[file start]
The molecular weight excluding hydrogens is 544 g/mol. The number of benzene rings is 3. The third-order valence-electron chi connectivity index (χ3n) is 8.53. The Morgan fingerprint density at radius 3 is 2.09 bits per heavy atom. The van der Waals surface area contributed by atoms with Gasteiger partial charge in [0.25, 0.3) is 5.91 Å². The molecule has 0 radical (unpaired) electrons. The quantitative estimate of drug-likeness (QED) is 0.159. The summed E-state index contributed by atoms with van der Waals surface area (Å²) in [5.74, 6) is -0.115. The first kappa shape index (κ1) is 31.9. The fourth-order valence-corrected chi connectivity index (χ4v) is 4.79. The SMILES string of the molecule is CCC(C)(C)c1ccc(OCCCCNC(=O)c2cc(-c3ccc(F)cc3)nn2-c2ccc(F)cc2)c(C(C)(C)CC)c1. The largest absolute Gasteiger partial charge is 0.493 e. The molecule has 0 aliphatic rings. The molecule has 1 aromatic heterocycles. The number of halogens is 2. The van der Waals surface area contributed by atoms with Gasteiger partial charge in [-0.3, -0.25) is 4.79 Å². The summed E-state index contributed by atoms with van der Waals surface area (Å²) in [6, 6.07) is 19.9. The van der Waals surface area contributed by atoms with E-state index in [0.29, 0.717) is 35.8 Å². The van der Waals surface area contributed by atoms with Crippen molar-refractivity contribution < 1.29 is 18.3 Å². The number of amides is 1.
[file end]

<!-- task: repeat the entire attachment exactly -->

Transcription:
The molecular weight excluding hydrogens is 544 g/mol. The number of benzene rings is 3. The third-order valence-electron chi connectivity index (χ3n) is 8.53. The Morgan fingerprint density at radius 3 is 2.09 bits per heavy atom. The van der Waals surface area contributed by atoms with Gasteiger partial charge in [0.25, 0.3) is 5.91 Å². The molecule has 0 radical (unpaired) electrons. The quantitative estimate of drug-likeness (QED) is 0.159. The summed E-state index contributed by atoms with van der Waals surface area (Å²) in [5.74, 6) is -0.115. The first kappa shape index (κ1) is 31.9. The fourth-order valence-corrected chi connectivity index (χ4v) is 4.79. The SMILES string of the molecule is CCC(C)(C)c1ccc(OCCCCNC(=O)c2cc(-c3ccc(F)cc3)nn2-c2ccc(F)cc2)c(C(C)(C)CC)c1. The largest absolute Gasteiger partial charge is 0.493 e. The molecule has 0 aliphatic rings. The molecule has 1 aromatic heterocycles. The number of halogens is 2. The van der Waals surface area contributed by atoms with Gasteiger partial charge in [-0.3, -0.25) is 4.79 Å². The summed E-state index contributed by atoms with van der Waals surface area (Å²) in [6, 6.07) is 19.9. The van der Waals surface area contributed by atoms with E-state index in [0.29, 0.717) is 35.8 Å². The van der Waals surface area contributed by atoms with Crippen molar-refractivity contribution < 1.29 is 18.3 Å². The number of amides is 1.